NEWS RELEASE, 06/16/98
UC Berkeley alumi pitch in to save popular campus
program for rural youngsters
By Jacqueline Frost, Public Affairs
BERKELEY -- Fabiola Tafolla came from a rural farming community in Central California where many young girls don't earn high school diplomas. University degrees are even rarer in Huron, the small town where she grew up.
But Tafolla followed a different path, thanks in part to Coalinga/Huron House, a contingent for the past 10 years of a University of California, Berkeley, summer program for academically talented youngsters. The "house" is a group of middle school and high school students from the state's Coalinga/Huron school district that come to the summer program. It also is the name the students gave the UC Berkeley sorority that, beginning in 1988, was their summer home.
Each summer, a different group of Central Valley students, ranging in number from seven to 54 participants, attends the UC Berkeley Graduate School of Education's Academic Talent and Development Program (ATDP). Some 2,400 elementary and secondary students from across the nation participate in the summer ATDP.
The ATDP program begins today (Monday, June 15).
Tafolla, the daughter of Mexican farm workers, spent seven summers at UC Berkeley and is the first member of her family to have graduated from college. She earned a degree from Mt. Holyoke College and plans to attend law school. Recently, Tafolla introduced President Bill Clinton at a press conference in Washington, D.C., at the unveiling of his High Hopes for College Initiative.
Within the past two months, Tafolla and other alumni of the summer program, such as Rey Leon, a UC Berkeley graduate, have pitched in to save Coalinga/Huron House. It became endangered when Coalinga High School, which feeds the program its summer students, failed to assemble a group for the 1998 session. The alumni, joined by parents, students and members of the rural community, helped to raise money and other assistance to pay students' tuition and living expenses. Chancellor Robert Berdahl also pledged support after hearing of the students' plight.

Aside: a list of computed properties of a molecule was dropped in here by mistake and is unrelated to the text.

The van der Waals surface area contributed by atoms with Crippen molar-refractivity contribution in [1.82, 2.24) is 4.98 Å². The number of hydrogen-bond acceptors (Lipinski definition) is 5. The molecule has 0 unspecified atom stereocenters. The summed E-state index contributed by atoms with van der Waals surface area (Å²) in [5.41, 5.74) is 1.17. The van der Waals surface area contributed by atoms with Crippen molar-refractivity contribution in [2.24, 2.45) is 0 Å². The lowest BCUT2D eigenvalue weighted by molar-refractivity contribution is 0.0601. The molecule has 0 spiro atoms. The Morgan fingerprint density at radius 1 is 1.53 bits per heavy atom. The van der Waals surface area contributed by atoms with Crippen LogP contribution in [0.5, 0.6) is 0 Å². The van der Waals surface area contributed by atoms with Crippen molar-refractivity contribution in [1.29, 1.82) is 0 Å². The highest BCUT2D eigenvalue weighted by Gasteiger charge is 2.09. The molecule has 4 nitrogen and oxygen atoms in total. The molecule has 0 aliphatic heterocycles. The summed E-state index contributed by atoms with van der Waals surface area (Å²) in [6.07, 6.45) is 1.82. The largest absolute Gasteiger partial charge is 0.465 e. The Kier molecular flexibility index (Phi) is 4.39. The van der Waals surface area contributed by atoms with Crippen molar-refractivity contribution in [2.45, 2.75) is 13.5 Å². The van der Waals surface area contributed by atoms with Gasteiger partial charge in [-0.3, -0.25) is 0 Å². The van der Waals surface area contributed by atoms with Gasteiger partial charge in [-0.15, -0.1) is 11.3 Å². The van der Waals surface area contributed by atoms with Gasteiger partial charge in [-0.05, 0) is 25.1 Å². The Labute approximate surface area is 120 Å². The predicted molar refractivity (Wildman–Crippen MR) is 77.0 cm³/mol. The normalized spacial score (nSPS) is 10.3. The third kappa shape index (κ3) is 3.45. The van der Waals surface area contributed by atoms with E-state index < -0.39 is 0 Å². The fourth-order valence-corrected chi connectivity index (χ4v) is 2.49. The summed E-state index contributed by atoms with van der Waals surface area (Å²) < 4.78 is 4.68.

"This program meant so much to me that we had to figure out a way to save it. It's crucial for rural communities to have this experience," said Tafolla. "Coming to Berkeley each summer made the possibility of college real to me."
Another factor that endangered Coalinga/Huron House was the absence of its founder and staunchest supporter - a middle school mathematics teacher from Coalinga who now has moved to another school district. Until now, no one had taken her place.
"These alumni picked it up, and they are going to fly with it," said Nina Gabelko, director of ATDP. "It's wonderful to see how they have taken ownership of the program. Coalinga/Huron House has meant so much to so many people."
When the program was launched a decade ago, the Coalinga/Huron school district had a dismal 40 percent dropout rate. Nearly 75 percent of Latino students in the rural district didn't finish high school.
Coalinga/Huron House participants have posted much different numbers. Among its 172 graduates, not one student has dropped out of high school. Most of the students have gone on to community and four-year colleges. Like Tafolla, many of them are from farm worker families and may be the first in those families to attend college.
Students in the summer program study hard and have had some grand adventures over the years. They have walked across the Golden Gate Bridge at 2 a.m., sipped high tea on San Francisco's Nob Hill, attended the opera and assisted Tibetan monks in restoring treasured books.
Many of the students' parents also spent time at UC Berkeley, chaperoning and cooking meals for the students. Unlike in previous years, when the group lived for the summer in a campus sorority, this year a dormitory instead is being dubbed "Coalinga/Huron House."
In past summers, the group has organized frequent "Famous People" dinners, hosting notables like author Gary Soto, writer Richard Rodriguez, the former president of Oberlin College and former UC Berkeley Chancellor Chang-Lin Tien. Gabelko said these experiences introduced students to the "world of the possible."
To make this summer's UC Berkeley program possible for seven new Coalinga/Huron students, Tafolla said program alumni and students held car washes, bake sales and yard sales.
"You name it, we did it," she said.
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